“An innovative design approach and engineering ingenuity in analysis using physical and numerical hydraulic and sediment modelling, among other tools, will ensure long-term operability of the Lower Thukela Bulk Water Supply Scheme,” – Stephan Kleynhans, Professional Civil Engineer, Aurecon
The Lower Thukela Bulk Water Supply Scheme supplies potable water to towns along the KwaZulu-Natal North Coast in South Africa. These range from Mandini Local Municipality in the north to KwaDukuza Local Municipality in the south, as far as Ballito.
Key project infrastructure components include: a weir across the Lower Thukela River (approximately 200 m in length); an abstraction works and low-lift pump station (ultimate capacity of 110 Ml/d) located on the south bank of the river; a desilting works; a water treatment works on the north bank of the river (current capacity of 55 Ml/d and upgradeable to 110 Ml/d); and a high-lift pump station linked to bulk supply pipelines (approximately 30 km in length with diameters of up to 900 mm) and associated water storage reservoirs (up to 30 Ml in size).
The feasibility phase of the study, initiated in 2009, determined the optimal location and process requirements of the proposed works. Final environmental authorisation was obtained from the Department of Agriculture and Environmental Affairs on 25 October 2013, with construction starting shortly thereafter. Umgeni Water appointed Aurecon for planning, design and procurement, together with M&E design evaluations of the R1.6-billion project.
One of the challenges on the project was the significant volume of sediment that the river transports, which has to be removed to produce water of potable quality. Sediment loading on the filters of the water treatment works was not to exceed a turbidity of 10 NTU, which led to the design preference for removing sediment from the raw water before it reached the treatment works. This was accomplished by optimising the location of the abstraction point from the river, and by designing the abstraction works to remove as much sediment as possible.
An innovative approach to the project design was required to enable the Lower Thukela Bulk Water Supply Scheme to remain operational even during major floods and droughts, despite high sediment loads in the river. Engineering ingenuity was displayed in analysis and design by careful assessment, using tools such as physical and numerical hydraulic and sediment modelling, to ensure long-term operability of the works.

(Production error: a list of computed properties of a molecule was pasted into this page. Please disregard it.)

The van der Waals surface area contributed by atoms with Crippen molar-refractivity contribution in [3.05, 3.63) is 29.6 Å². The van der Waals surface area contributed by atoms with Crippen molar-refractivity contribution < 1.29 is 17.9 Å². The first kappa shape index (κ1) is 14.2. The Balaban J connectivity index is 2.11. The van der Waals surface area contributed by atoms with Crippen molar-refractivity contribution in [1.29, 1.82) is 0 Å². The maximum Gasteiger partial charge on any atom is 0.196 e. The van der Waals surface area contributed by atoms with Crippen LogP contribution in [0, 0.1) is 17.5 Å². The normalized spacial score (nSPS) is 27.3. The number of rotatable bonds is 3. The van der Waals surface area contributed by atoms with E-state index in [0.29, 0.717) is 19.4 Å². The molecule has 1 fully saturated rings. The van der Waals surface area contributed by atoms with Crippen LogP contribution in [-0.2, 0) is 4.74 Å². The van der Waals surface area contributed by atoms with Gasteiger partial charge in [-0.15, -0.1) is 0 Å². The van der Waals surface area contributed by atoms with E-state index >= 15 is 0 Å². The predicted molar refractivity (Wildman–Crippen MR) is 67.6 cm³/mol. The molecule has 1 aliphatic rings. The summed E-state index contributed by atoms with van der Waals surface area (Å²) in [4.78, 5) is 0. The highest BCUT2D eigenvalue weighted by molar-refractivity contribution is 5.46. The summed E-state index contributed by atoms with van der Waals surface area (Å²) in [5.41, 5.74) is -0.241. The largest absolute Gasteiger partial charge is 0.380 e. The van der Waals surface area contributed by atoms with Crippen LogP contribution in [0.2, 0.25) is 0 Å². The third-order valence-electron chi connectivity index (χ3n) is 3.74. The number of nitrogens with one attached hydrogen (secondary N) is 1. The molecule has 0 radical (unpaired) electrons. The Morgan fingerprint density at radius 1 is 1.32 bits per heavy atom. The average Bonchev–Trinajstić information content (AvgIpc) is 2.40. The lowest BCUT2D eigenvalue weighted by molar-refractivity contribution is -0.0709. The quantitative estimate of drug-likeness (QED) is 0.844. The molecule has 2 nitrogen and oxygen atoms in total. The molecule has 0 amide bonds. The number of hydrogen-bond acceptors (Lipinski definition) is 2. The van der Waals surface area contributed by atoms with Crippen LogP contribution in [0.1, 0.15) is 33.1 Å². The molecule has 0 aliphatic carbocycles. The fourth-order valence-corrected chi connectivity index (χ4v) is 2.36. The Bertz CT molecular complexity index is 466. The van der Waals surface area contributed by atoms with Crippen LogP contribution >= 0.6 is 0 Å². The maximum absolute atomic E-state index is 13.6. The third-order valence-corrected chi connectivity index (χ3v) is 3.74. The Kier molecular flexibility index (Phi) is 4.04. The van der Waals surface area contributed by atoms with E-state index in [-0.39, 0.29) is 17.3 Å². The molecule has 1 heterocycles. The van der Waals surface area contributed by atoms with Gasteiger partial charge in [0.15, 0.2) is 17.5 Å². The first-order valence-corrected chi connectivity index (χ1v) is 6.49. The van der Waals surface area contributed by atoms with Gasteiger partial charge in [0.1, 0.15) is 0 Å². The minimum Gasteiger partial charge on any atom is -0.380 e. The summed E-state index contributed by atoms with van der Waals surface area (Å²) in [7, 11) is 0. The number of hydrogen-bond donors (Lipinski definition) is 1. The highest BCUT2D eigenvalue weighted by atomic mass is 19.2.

Functional efficiency of the project was demonstrated by designing the abstraction works to remove as much silt as possible from the raw water and return it to the river before it reaches the treatment works. This reduced both the processing requirement in the treatment works, and the environmental impact of disposing of large quantities of waste silt.
Another challenge was the time constraints of the project. The urgency of the need for the additional water supply from this project led to it being fast tracked. The construction of the access road to the south bank of the Lower Thukela River and the weir across the river were critical to the programme. However, flow in the river is seasonal, with most high flow events occurring in the wet summer months and construction within the river could only take place in the drier five-month winter period.
The weir across the river was constructed during this low flow window period over two consecutive winters. Containing the raw water pipeline within the abstraction weir avoided the negative aesthetic and environmental impacts of a separate pipeline crossing the river. Our operator-centric approach to designing the water treatment works was also a notable advance in resolving some of the project’s engineering problems.
“The project was successfully commissioned in June 2017. The Lower Thukela Bulk Water Supply Scheme has improved the reliability of water supply in the area and provides sufficient water for planned new land developments to proceed, which will enable economic growth in the region to continue,” says Kleynhans.